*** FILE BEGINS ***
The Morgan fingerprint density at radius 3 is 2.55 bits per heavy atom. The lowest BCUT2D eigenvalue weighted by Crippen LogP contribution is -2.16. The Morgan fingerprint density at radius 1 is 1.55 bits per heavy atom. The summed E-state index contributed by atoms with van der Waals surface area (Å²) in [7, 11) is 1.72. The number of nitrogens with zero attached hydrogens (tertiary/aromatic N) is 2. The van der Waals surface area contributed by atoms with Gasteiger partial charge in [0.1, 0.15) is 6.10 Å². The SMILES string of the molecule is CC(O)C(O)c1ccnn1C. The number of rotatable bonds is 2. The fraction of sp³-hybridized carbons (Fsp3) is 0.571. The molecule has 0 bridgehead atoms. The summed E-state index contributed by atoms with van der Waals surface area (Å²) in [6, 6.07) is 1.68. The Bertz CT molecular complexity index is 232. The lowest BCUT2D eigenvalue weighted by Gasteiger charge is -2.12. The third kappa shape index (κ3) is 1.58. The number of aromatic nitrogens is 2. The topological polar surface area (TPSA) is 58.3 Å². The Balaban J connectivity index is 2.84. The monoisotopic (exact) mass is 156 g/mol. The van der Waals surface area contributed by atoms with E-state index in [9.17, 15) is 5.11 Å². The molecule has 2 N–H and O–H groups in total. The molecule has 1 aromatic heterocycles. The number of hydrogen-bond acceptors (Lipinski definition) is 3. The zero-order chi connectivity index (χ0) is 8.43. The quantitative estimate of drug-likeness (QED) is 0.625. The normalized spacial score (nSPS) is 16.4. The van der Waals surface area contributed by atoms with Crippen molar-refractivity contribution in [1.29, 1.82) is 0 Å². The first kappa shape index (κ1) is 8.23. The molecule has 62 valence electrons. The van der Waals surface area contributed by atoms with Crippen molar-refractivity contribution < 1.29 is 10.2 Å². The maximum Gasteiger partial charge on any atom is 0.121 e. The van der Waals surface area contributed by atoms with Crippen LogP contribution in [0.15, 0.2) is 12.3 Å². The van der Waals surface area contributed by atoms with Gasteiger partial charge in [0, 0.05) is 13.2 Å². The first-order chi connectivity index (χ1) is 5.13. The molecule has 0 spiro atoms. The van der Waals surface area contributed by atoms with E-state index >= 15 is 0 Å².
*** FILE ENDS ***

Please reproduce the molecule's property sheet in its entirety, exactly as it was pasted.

The Morgan fingerprint density at radius 3 is 2.55 bits per heavy atom. The lowest BCUT2D eigenvalue weighted by Crippen LogP contribution is -2.16. The Morgan fingerprint density at radius 1 is 1.55 bits per heavy atom. The summed E-state index contributed by atoms with van der Waals surface area (Å²) in [7, 11) is 1.72. The number of nitrogens with zero attached hydrogens (tertiary/aromatic N) is 2. The van der Waals surface area contributed by atoms with Gasteiger partial charge in [0.1, 0.15) is 6.10 Å². The SMILES string of the molecule is CC(O)C(O)c1ccnn1C. The number of rotatable bonds is 2. The fraction of sp³-hybridized carbons (Fsp3) is 0.571. The molecule has 0 bridgehead atoms. The summed E-state index contributed by atoms with van der Waals surface area (Å²) in [6, 6.07) is 1.68. The Bertz CT molecular complexity index is 232. The lowest BCUT2D eigenvalue weighted by Gasteiger charge is -2.12. The third kappa shape index (κ3) is 1.58. The number of aromatic nitrogens is 2. The topological polar surface area (TPSA) is 58.3 Å². The Balaban J connectivity index is 2.84. The monoisotopic (exact) mass is 156 g/mol. The van der Waals surface area contributed by atoms with E-state index in [9.17, 15) is 5.11 Å². The molecule has 2 N–H and O–H groups in total. The molecule has 1 aromatic heterocycles. The number of hydrogen-bond acceptors (Lipinski definition) is 3. The zero-order chi connectivity index (χ0) is 8.43. The quantitative estimate of drug-likeness (QED) is 0.625. The normalized spacial score (nSPS) is 16.4. The van der Waals surface area contributed by atoms with Crippen molar-refractivity contribution in [1.29, 1.82) is 0 Å². The first kappa shape index (κ1) is 8.23. The molecule has 62 valence electrons. The van der Waals surface area contributed by atoms with Crippen molar-refractivity contribution < 1.29 is 10.2 Å². The maximum Gasteiger partial charge on any atom is 0.121 e. The van der Waals surface area contributed by atoms with Crippen LogP contribution in [0.15, 0.2) is 12.3 Å². The van der Waals surface area contributed by atoms with Gasteiger partial charge in [0, 0.05) is 13.2 Å². The first-order chi connectivity index (χ1) is 5.13. The molecule has 0 spiro atoms. The van der Waals surface area contributed by atoms with E-state index >= 15 is 0 Å².